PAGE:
This spring, we watched the murder of George Floyd in horror, adding another name to the seemingly endless list of Black men and women whose lives were taken in state-sponsored white supremacist violence.In the months that have followed, we have searched for answers, trying to make sense of the state violence imparted on Black communities.
That search leads us back to August 20th, 1619 when the first enslaved Africans were brought by English sailors to Hampton, Virginia. Over 200 years of slavery in the English colonies entrapped millions of the Africans who managed to survived the Middle Passage, making their free labor the backbone of the American economy.
From its start, our country has been structured to redistribute wealth upward: primarily out of the pockets of people who are Black, Indigenous, and of color – especially if they’re also women – and into the hands of rich white men.
This is evident from the cotton fields of the deep south that were worked by enslaved Africans, but also in that little corner of lower Manhattan known as Wall Street. Not only was Wall Street physically built by enslaved people (to keep Indigenous people from reclaiming their land), but Wall Street’s wealth would not exist without 40¢ of every cotton dollar going to New York businessmen to finance, ship, and insure it. The “market value” of enslaved Africans when the Civil War began was greater than that of banks, factories, and railroads combined. The free labor of enslaved people created 48% of the South’s total wealth in 1860.
This system has always depended on racial violence to enforce and enhance that redistribution. That violence has come in many forms (enslavement of Black people, lynchings, race riots, police violence, etc) but has always gone hand in hand with our financial system. It’s evident in the destruction of Black Wall Street. It’s evident in the issuing of police brutality bonds (debts municipalities take on to pay for police misconduct settlements), which lead to money that should be going to public services going instead to pay these debts to big banks, all because of police violence. All of this enforces the continued extraction of wealth from Black communities. The big banks can claim to be for racial justice as they did in the wake of George Floyd’s murder, but it’s what they do that matters.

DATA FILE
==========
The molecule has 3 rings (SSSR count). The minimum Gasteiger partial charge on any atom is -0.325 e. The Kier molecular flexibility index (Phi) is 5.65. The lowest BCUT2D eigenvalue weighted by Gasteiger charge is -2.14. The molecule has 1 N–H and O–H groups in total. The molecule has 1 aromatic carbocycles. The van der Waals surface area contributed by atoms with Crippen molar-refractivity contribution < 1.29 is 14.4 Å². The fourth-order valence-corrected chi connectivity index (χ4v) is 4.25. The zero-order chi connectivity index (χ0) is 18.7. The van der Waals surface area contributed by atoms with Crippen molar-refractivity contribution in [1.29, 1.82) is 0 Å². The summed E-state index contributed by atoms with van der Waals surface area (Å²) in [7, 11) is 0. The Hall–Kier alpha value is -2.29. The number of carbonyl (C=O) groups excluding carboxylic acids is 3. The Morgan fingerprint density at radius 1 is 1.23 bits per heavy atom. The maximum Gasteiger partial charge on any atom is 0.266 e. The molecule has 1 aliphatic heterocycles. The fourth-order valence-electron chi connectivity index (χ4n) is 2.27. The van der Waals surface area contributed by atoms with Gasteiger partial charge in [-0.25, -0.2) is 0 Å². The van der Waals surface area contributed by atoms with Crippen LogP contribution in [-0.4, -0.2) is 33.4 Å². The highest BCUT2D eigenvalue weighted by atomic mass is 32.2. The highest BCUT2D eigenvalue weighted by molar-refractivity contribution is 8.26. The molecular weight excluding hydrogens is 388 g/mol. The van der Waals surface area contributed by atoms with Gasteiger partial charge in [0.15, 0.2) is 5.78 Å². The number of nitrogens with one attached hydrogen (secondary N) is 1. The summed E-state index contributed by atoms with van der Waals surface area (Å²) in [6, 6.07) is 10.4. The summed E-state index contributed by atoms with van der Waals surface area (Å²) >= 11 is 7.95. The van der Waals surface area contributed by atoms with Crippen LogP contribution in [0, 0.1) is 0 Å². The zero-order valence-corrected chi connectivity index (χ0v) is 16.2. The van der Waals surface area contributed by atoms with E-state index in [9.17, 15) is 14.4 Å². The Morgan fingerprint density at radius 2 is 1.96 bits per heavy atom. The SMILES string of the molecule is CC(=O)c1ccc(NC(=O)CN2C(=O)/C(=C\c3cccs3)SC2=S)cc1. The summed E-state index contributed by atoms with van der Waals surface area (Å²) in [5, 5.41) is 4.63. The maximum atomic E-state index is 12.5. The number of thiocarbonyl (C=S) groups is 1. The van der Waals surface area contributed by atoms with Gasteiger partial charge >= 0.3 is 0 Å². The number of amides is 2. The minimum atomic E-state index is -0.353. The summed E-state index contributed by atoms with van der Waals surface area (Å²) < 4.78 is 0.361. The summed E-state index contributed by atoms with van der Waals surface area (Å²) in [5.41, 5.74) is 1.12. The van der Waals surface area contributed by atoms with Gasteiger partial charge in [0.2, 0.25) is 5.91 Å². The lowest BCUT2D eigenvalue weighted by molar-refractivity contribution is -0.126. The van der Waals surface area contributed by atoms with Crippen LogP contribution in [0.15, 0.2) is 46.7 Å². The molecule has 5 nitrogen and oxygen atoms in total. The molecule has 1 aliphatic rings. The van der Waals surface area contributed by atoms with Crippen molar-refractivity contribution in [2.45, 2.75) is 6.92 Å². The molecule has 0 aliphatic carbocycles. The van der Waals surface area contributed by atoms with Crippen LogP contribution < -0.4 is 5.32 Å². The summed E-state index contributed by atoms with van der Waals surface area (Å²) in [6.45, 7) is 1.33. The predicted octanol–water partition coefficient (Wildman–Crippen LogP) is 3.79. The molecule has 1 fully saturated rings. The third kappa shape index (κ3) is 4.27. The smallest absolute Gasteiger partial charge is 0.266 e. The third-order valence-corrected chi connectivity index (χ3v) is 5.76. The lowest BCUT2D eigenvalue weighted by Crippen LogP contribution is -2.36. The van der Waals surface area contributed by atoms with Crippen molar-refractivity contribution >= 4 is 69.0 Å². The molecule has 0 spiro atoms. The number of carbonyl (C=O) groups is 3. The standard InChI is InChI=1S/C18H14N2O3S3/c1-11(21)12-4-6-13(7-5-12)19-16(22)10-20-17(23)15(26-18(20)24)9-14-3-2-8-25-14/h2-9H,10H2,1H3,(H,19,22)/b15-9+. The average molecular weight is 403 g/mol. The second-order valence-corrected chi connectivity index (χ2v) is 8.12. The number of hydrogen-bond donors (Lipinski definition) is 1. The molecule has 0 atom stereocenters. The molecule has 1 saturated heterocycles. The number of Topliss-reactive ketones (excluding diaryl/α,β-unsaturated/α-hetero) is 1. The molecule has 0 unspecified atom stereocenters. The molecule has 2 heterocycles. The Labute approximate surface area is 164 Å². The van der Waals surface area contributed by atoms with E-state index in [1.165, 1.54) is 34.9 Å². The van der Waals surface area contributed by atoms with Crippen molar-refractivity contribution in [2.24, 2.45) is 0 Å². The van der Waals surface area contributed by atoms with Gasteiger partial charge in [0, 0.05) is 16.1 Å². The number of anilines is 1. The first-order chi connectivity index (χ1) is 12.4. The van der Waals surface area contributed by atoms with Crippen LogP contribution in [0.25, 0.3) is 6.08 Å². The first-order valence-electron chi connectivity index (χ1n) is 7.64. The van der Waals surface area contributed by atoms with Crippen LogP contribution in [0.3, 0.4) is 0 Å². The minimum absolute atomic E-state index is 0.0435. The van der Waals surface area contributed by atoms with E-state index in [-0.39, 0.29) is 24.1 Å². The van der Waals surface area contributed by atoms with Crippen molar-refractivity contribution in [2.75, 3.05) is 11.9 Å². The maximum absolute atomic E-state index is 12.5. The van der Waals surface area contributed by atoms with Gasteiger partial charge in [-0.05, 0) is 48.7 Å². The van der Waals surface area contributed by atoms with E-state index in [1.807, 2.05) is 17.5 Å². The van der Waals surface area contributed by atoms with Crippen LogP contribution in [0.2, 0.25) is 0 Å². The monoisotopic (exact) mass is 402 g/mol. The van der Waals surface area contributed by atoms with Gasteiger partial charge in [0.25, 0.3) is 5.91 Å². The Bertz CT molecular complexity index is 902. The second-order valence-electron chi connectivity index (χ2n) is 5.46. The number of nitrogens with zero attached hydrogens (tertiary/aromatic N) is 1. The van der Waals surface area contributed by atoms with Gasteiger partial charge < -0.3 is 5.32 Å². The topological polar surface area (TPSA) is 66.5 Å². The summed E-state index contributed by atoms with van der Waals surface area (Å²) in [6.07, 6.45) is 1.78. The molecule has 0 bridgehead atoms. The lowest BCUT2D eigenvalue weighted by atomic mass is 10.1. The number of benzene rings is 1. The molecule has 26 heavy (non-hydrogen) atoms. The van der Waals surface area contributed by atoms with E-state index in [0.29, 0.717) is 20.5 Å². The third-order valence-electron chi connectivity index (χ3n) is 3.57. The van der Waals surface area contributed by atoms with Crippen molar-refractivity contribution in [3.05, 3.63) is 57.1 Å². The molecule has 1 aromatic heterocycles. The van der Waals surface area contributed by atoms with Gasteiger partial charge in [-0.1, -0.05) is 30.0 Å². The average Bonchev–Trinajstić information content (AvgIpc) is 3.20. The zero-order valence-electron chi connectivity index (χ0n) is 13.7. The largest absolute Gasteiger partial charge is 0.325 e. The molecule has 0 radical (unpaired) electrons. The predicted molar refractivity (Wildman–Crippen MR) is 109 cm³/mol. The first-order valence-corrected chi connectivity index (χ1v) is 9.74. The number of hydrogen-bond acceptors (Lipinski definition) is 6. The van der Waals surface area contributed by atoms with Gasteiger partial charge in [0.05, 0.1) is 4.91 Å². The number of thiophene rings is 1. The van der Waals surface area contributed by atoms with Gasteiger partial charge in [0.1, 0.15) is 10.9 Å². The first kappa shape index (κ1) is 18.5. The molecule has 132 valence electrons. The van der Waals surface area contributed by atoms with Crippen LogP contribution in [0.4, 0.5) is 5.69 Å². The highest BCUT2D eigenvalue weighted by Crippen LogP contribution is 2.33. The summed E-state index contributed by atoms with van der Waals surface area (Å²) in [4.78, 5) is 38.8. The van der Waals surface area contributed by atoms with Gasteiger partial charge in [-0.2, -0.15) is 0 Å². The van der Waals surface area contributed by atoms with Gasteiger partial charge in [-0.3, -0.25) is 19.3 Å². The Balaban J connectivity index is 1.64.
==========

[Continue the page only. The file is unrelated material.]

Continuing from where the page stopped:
Today is not only a moment to reflect on the labor, sweat, blood, and tears our country was built on, but also on how the same brand of white supremacy manifests today, though it’s better hidden. For example, the auto industry commonly targets Black, Indigenous, and other people of color for worse auto deals than white car buyers. An investigation conducted by the National Fair Housing Alliance (NFHA) found that auto dealers would typically quote a higher price to non-white testers than to white testers, despite the non-white testers being equally qualified.
If we truly wish to combat structures that destroy Black lives and Black wealth, we must change the narrative by truly understanding the history and foundations of this country and moving to action. It is our responsibility, because we know there is no such thing as race neutral economic justice.
We can’t build a brighter future on lies. Here at Take on Wall Street, we are training activists so that we can come to terms with our history. That knowledge helps us advocate to lawmakers to pass better policies that support the real economy of working people, white, Black, and brown.
If you’d like to learn more, here are some resources we’ve put out this year:
- We Stand with the Families of George Floyd, Breonna Taylor, and Ahmaud Arbery
- The Big 6 Banks Respond to George Floyd’s Murder, and it’s not Pretty.
- Remembering Tulsa’s Black Wall Street on Juneteenth
- Twitter thread of Black thinkers on Juneteenth
- Private Equity Profiteering from Incarceration, Tools of Police Brutality
- A History Lesson on the Importance of History Lessons